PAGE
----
- During an emergency a TEXT is better than a call. If you’re no good at texting, improve your skills now. A reminder that during disasters cellphone use goes up as people make calls while the signal out can decrease making texting preferred. A text message uses less bandwidth and network capacity.
Make A 3- Day Emergency Kit
- Go buy two, 20 gallon plastic or Rubbermaid type containers with lids. Once you have those, you’ll have a place to organize your emergency gear.
- Make some REFRESH cards. That is, keep a list on top of your emergency kit of what items need to be replenished and when. I never read about doing this but with the realities of our busy-parent-lunatic lives, one of the things we need to do if remind ourselves. Tape an index card to the top of your 20 gallon tub. This is going to be your reminder card for things in the kit that are going to expire. For example, the water I bought expires in 2015. The food, mostly in 2015 but some in 2014. They are on my list. Put a reminder in your smartphone, g-calendar, or blackberry that alarms and reminds you to go to your kit to see your REFRESH card and replace items.
- If you can afford a pre-made family 3-Day Emergency kit buy it online today. Kits will typically include some food, sanitation gear, flashlights, battery-powered radios, and scant medical supplies. Be careful as many kits do not include a first aid kit so you may need to buy that separately or assemble one yourself. You’ll need to add additional items (like clothes for kids, wrenches, fire extinguishers, medications, documents, etc). My only complaint about the pre-made kit we previously bought is it included water and I really think you can buy that yourself. Furthermore, the water in the kit expired within a year while the water I bought in the grocery lasted 3 years. If you can afford the pre-made kit, it will save you hours (from $50 www.redcross.org)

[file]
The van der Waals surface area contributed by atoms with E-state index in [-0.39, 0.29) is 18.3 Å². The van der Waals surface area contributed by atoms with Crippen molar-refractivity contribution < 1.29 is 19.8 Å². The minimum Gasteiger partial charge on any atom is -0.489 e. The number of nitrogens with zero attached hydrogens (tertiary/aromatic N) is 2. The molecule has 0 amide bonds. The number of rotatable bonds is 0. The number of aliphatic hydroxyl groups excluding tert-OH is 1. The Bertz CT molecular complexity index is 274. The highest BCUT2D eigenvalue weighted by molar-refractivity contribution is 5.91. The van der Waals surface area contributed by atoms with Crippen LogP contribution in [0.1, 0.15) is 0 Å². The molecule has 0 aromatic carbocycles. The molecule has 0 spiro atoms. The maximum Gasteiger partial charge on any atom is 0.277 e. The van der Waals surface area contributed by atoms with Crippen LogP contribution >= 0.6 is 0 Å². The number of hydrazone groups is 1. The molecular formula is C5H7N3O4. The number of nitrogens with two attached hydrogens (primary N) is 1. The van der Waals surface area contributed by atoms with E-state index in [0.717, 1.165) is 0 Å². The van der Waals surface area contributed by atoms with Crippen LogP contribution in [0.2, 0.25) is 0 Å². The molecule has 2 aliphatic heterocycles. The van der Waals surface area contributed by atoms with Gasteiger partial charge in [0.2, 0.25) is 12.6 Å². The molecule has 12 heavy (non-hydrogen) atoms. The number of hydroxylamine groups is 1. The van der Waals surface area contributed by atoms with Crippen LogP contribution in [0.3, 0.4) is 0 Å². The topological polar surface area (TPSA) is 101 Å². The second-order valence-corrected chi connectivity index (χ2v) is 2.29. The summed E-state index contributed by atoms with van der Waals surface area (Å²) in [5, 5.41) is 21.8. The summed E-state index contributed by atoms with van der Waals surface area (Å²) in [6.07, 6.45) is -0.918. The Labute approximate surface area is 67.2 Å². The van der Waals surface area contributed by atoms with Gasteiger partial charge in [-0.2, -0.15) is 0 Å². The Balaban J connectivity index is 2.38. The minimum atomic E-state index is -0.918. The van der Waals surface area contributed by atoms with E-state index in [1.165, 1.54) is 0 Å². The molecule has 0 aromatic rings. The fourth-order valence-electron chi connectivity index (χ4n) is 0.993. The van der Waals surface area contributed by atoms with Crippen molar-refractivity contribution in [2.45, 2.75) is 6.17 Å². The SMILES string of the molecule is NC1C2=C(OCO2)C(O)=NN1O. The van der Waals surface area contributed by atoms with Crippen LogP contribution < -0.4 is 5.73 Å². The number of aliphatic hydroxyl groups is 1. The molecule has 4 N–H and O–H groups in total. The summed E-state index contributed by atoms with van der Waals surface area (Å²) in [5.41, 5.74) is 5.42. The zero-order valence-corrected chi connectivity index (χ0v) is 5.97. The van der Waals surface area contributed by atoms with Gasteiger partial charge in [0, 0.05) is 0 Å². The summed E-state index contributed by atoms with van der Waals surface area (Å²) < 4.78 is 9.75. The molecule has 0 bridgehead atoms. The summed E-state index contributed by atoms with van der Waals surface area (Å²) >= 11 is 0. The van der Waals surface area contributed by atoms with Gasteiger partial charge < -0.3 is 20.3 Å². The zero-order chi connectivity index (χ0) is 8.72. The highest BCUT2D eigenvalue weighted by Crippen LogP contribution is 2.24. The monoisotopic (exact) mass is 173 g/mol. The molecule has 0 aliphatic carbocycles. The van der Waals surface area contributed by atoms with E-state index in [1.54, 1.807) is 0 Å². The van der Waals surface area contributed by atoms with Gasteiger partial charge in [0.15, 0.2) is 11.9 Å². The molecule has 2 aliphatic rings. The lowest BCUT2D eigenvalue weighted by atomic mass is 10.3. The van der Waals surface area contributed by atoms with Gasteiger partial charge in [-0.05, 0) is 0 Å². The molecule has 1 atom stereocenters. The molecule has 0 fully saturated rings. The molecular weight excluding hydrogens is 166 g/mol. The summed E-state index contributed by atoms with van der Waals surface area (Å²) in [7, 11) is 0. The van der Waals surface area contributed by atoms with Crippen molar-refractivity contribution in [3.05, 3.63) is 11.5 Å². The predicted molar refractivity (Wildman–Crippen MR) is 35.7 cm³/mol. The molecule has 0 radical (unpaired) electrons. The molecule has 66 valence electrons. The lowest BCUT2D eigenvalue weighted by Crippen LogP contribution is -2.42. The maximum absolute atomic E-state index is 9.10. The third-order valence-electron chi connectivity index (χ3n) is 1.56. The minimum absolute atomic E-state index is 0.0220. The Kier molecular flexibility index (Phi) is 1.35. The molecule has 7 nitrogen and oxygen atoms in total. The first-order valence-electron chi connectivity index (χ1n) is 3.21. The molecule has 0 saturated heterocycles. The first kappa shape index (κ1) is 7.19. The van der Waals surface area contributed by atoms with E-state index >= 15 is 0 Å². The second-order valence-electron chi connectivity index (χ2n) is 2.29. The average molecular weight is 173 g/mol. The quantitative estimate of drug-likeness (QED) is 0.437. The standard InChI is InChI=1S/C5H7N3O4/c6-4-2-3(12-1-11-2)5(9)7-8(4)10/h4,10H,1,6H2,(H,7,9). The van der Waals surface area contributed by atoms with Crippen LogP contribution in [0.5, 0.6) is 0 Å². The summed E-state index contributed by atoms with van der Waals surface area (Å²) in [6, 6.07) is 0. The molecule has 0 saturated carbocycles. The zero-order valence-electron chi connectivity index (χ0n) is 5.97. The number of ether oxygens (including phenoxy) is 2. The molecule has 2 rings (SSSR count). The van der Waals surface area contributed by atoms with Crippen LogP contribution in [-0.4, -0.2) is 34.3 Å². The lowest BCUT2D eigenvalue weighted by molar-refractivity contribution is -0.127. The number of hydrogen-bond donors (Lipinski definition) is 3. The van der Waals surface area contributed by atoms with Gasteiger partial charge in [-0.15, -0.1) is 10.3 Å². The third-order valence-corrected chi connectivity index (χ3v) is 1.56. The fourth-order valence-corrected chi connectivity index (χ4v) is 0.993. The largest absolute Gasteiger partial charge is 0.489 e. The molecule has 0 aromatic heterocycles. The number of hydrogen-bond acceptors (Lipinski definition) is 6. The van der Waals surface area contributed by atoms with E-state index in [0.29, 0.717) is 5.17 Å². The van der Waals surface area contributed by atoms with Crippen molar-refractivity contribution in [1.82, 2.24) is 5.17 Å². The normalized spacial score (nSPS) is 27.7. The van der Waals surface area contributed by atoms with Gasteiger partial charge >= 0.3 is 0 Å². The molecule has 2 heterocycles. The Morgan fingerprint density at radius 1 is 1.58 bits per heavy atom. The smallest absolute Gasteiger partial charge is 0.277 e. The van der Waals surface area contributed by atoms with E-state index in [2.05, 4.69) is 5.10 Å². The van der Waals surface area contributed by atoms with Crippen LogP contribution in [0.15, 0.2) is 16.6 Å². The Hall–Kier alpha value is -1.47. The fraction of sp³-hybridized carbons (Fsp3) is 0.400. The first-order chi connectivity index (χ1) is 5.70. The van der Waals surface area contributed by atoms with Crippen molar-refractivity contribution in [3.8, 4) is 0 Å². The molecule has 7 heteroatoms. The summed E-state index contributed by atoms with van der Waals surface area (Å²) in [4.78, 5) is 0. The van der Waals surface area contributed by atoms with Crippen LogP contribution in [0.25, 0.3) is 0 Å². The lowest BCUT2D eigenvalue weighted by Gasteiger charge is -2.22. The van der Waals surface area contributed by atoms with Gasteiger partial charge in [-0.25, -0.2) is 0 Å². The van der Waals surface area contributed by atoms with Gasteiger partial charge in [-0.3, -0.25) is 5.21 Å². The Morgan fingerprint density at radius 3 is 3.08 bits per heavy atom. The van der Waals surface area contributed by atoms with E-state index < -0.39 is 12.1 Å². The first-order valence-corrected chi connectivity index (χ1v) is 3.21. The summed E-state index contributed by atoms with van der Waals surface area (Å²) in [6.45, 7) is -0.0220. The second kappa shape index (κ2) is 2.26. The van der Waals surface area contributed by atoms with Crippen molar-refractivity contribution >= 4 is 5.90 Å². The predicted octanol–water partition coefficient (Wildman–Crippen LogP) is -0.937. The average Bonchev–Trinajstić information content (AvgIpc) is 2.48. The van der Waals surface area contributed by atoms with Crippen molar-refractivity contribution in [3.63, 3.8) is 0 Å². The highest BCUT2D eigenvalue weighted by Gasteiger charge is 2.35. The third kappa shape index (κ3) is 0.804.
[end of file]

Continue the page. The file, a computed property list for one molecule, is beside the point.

- Talk with the other adults in your home and make a plan for where to store your kit. Ideally in a garage or lower level near a door. Outside is not a great place to store a kit with food.
- If your home has natural gas, go and find the area where gas enters your home. Learn how to turn off the gas. Buy a 12-inch crescent wrench or pliers that allows you to turns it off and LEAVE the tool at the site of the valve on the outside of your house.
Ellen Kuwana says
Some of the links on the Red Cross site are not working. Direct way to get to page to buy pre-made emergency kits is
Ellen Kuwana says
Some links to the Red Cross are broken, apparently. Here is one that goes directly to the pre-made emergency kits that you can purchase.
Wendy Sue Swanson, MD, MBE says
Thank you, Ellen! Updated link in post.
A list of all your daily meds (and dosages) should also be carried in your wallet, if applicable. My in-laws are on so many meds, if they’re ever in an accident or unable to get home for some reason, they would never be able to remember everything they needed about their meds.
For my asthmatic kid, I am able to keep the next Flovent inhaler in our go-bag as well as an albuterol inhaler by refilling the prescription as soon as insurance allows (my kid inevitably forgets to take the Flovent occasionally, so it takes longer than it “should” to finish up the inhaler).